7 Reasons Your Website is Not Bringing in Customers

What if you could pay a sales employee less than $0.50 an hour? And you knew they would absolutely perform better over time. That is what your website could be for your business – a salesman working around the clock converting your audience into customers! Yet so often as businesses, we treat our websites as a box we have to check when setting up our business but we don’t maximize its potential. What a missed opportunity to grow our businesses on a budget! Your website is more than a digital brochure. It is a powerful part of your sales team that works 24/7. In this post, we will cover 7 common reasons websites don’t convert visitors into paying customers. I’m sharing from my experience in evaluating and designing dozens of client websites and I think you’ll be pleasantly surprised to learn that making simple changes to your site can have a big impact on the number of inquiries you receive.

Reason #1: Your website doesn’t clearly state what you do and who you do it for.

As soon as a person lands on your website, they should be able to clearly know what problem you solve and who will benefit from your service. It needs to be crystal clear. Most often, I see two different approaches taken by businesses that often leave website visitors clicking away to find something they can understand.

Too vague or broad.

It can be oh so tempting to try to appeal to everyone but I’m going to encourage you to get really specific on your website. It might seem a bit counterintuitive… you don’t want to turn down any potential customers right? The danger with this approach is that by using a main headline that is so vague or broad that it appeals to everyone, you really aren’t talking to anyone. When a user is navigating the web and lands on your site, you want them to immediately think “I’m in the right place.” When the messaging covers such a large scope of people, it often means it is so broad that no one will really identify with it. Be selective, niche down, and speak directly to your target audience in a way they can resonate with.

Too clever and confusing.

If you’ve ever tried to write a quippy tagline or slogan you know the delicate balance that needs to be struck between crafting something that is memorable but is also clear at the same time. The messaging on your site (especially on the home page and the top of each landing page) needs to be written at a 7th-grade reading level or lower. In his book Marketing Made Simple, Donald Miller refers to this as the grunt test. He says a caveman should be able to grunt out answers to the following three questions after landing on your home page (1)What do you offer? (2)How will it make my life better? (3)What do I need to do to buy it? Make your messaging extremely clear!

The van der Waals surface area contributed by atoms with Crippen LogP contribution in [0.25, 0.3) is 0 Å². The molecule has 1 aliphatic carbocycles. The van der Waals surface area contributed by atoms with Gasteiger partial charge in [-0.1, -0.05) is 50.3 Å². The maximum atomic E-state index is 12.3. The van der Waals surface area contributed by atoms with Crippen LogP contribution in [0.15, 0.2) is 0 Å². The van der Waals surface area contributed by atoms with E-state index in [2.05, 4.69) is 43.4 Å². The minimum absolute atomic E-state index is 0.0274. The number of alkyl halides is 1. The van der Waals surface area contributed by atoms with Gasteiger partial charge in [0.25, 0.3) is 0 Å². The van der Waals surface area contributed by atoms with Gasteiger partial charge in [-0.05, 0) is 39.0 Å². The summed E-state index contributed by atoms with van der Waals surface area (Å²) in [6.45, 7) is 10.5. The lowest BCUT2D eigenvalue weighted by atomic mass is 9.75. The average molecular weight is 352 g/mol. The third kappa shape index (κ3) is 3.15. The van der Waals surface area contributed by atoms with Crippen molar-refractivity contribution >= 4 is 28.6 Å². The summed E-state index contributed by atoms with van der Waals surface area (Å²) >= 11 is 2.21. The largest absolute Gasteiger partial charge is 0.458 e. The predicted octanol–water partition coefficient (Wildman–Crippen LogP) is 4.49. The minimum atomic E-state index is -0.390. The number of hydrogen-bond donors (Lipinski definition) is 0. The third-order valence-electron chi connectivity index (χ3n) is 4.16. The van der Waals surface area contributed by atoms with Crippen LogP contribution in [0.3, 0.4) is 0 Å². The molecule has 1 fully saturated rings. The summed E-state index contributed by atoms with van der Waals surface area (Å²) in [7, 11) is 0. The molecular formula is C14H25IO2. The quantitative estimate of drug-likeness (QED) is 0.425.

Reason #2: Your website is not usable on mobile devices.

A study was conducted in 2018 that found 52.2% of all web traffic was conducted on mobile phones. (source) I don’t know about you but I’m pretty certain that number has continued to increase dramatically over the last few years. If you haven’t done so already, it is time to make sure your website is optimized for mobile and tablet users. Gone are the days when mobile design is an afterthought.

Even if you think your target audience is made up of an older generation that isn’t as likely to be using a mobile device, you need to remember that search engines like Google now favor sites that provide the best user experience. And you guessed it… that means a lot of priority is given to the sites that have been designed with mobile users in mind. Screenfly is a great (free) online tool you can use to see what your website looks like at various screen sizes.

Reason #3: Your website focuses on you, not your customer.

A few years ago, my husband and I prepared to sell our home. Although we already embrace a lot of neutral colors and simple decor, our realtor suggested that we remove some of the personal touches around the house. Family photos and little trinkets were packed away in storage while our home was photographed and shown to potential buyers. Why hide away the personal belongings to make the house as neutral as possible? So the buyers could easily picture themselves in the home. We want to apply the same concept to your website.